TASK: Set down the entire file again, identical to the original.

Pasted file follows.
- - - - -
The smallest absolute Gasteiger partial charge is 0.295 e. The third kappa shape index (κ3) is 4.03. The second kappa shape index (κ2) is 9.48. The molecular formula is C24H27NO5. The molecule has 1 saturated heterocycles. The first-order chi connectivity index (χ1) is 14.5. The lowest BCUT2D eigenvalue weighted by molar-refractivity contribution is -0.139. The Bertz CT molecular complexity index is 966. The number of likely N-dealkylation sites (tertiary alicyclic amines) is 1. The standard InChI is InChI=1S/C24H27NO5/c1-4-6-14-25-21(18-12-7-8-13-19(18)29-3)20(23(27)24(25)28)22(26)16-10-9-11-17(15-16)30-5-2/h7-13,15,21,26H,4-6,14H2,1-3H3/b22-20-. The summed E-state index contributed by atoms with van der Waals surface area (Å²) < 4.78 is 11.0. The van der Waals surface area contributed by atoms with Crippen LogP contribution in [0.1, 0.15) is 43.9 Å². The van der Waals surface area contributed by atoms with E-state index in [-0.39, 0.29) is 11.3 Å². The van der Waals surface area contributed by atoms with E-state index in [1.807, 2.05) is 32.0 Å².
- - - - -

The smallest absolute Gasteiger partial charge is 0.295 e. The third kappa shape index (κ3) is 4.03. The second kappa shape index (κ2) is 9.48. The molecular formula is C24H27NO5. The molecule has 1 saturated heterocycles. The first-order chi connectivity index (χ1) is 14.5. The lowest BCUT2D eigenvalue weighted by molar-refractivity contribution is -0.139. The Bertz CT molecular complexity index is 966. The number of likely N-dealkylation sites (tertiary alicyclic amines) is 1. The standard InChI is InChI=1S/C24H27NO5/c1-4-6-14-25-21(18-12-7-8-13-19(18)29-3)20(23(27)24(25)28)22(26)16-10-9-11-17(15-16)30-5-2/h7-13,15,21,26H,4-6,14H2,1-3H3/b22-20-. The summed E-state index contributed by atoms with van der Waals surface area (Å²) < 4.78 is 11.0. The van der Waals surface area contributed by atoms with Crippen LogP contribution in [0.1, 0.15) is 43.9 Å². The van der Waals surface area contributed by atoms with E-state index in [-0.39, 0.29) is 11.3 Å². The van der Waals surface area contributed by atoms with E-state index in [1.807, 2.05) is 32.0 Å².